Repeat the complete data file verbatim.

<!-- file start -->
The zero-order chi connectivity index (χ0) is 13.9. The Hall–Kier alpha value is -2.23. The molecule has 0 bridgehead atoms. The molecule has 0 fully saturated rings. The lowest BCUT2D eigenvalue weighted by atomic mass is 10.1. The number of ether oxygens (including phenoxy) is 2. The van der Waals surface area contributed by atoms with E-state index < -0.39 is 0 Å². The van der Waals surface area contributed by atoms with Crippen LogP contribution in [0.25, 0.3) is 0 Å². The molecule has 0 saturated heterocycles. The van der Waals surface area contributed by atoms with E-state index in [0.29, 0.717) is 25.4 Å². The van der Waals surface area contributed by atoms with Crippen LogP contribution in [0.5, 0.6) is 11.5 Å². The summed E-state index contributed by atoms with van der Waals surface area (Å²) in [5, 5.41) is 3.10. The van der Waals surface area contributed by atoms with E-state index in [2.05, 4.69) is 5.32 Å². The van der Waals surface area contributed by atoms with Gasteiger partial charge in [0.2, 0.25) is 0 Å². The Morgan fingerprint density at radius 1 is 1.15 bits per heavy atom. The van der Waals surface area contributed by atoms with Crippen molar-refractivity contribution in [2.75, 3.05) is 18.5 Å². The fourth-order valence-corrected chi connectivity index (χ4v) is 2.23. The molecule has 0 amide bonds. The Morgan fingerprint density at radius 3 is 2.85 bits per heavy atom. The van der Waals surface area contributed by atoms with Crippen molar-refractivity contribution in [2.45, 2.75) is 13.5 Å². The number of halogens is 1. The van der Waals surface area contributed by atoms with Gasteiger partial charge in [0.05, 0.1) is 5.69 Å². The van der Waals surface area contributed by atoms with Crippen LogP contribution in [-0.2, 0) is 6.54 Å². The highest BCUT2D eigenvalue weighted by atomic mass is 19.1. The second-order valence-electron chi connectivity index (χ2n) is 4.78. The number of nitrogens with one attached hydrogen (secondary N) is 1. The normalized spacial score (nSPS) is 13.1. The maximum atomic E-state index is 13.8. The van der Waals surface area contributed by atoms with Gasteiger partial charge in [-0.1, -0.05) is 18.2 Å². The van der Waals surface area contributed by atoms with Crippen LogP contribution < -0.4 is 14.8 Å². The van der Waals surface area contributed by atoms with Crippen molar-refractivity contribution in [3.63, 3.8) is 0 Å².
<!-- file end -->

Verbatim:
The zero-order chi connectivity index (χ0) is 13.9. The Hall–Kier alpha value is -2.23. The molecule has 0 bridgehead atoms. The molecule has 0 fully saturated rings. The lowest BCUT2D eigenvalue weighted by atomic mass is 10.1. The number of ether oxygens (including phenoxy) is 2. The van der Waals surface area contributed by atoms with E-state index < -0.39 is 0 Å². The van der Waals surface area contributed by atoms with Crippen LogP contribution in [0.25, 0.3) is 0 Å². The molecule has 0 saturated heterocycles. The van der Waals surface area contributed by atoms with E-state index in [0.29, 0.717) is 25.4 Å². The van der Waals surface area contributed by atoms with Crippen LogP contribution in [0.5, 0.6) is 11.5 Å². The summed E-state index contributed by atoms with van der Waals surface area (Å²) in [5, 5.41) is 3.10. The van der Waals surface area contributed by atoms with E-state index in [2.05, 4.69) is 5.32 Å². The van der Waals surface area contributed by atoms with Gasteiger partial charge in [0.2, 0.25) is 0 Å². The Morgan fingerprint density at radius 1 is 1.15 bits per heavy atom. The van der Waals surface area contributed by atoms with Crippen molar-refractivity contribution in [2.75, 3.05) is 18.5 Å². The fourth-order valence-corrected chi connectivity index (χ4v) is 2.23. The molecule has 0 amide bonds. The Morgan fingerprint density at radius 3 is 2.85 bits per heavy atom. The van der Waals surface area contributed by atoms with Crippen molar-refractivity contribution in [2.45, 2.75) is 13.5 Å². The number of halogens is 1. The van der Waals surface area contributed by atoms with Gasteiger partial charge in [0.05, 0.1) is 5.69 Å². The van der Waals surface area contributed by atoms with Crippen LogP contribution in [-0.2, 0) is 6.54 Å². The highest BCUT2D eigenvalue weighted by atomic mass is 19.1. The second-order valence-electron chi connectivity index (χ2n) is 4.78. The number of nitrogens with one attached hydrogen (secondary N) is 1. The normalized spacial score (nSPS) is 13.1. The maximum atomic E-state index is 13.8. The van der Waals surface area contributed by atoms with Gasteiger partial charge in [-0.1, -0.05) is 18.2 Å². The van der Waals surface area contributed by atoms with Crippen LogP contribution < -0.4 is 14.8 Å². The van der Waals surface area contributed by atoms with Crippen molar-refractivity contribution in [3.63, 3.8) is 0 Å².